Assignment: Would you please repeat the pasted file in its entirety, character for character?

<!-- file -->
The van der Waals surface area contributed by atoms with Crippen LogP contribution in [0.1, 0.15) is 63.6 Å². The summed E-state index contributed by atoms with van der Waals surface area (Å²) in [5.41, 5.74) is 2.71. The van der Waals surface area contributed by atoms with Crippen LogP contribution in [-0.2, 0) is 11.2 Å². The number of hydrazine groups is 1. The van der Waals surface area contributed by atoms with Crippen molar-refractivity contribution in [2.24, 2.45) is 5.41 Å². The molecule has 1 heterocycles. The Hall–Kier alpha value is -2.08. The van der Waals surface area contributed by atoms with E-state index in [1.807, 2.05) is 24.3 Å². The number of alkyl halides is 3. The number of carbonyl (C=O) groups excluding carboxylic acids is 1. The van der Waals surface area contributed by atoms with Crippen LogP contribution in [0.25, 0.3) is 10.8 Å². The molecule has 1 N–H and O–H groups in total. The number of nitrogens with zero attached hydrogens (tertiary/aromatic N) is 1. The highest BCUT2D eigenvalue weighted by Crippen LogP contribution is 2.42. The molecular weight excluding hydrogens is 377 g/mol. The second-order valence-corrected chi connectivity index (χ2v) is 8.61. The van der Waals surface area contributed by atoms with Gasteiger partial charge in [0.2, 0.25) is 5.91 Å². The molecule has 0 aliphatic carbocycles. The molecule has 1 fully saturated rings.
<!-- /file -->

The van der Waals surface area contributed by atoms with Crippen LogP contribution in [0.1, 0.15) is 63.6 Å². The summed E-state index contributed by atoms with van der Waals surface area (Å²) in [5.41, 5.74) is 2.71. The van der Waals surface area contributed by atoms with Crippen LogP contribution in [-0.2, 0) is 11.2 Å². The number of hydrazine groups is 1. The van der Waals surface area contributed by atoms with Crippen molar-refractivity contribution in [2.24, 2.45) is 5.41 Å². The molecule has 1 heterocycles. The Hall–Kier alpha value is -2.08. The van der Waals surface area contributed by atoms with E-state index in [1.807, 2.05) is 24.3 Å². The number of alkyl halides is 3. The number of carbonyl (C=O) groups excluding carboxylic acids is 1. The van der Waals surface area contributed by atoms with Crippen LogP contribution in [0.25, 0.3) is 10.8 Å². The molecule has 1 N–H and O–H groups in total. The number of nitrogens with zero attached hydrogens (tertiary/aromatic N) is 1. The highest BCUT2D eigenvalue weighted by Crippen LogP contribution is 2.42. The molecular weight excluding hydrogens is 377 g/mol. The second-order valence-corrected chi connectivity index (χ2v) is 8.61. The van der Waals surface area contributed by atoms with Gasteiger partial charge in [0.2, 0.25) is 5.91 Å². The molecule has 0 aliphatic carbocycles. The molecule has 1 fully saturated rings.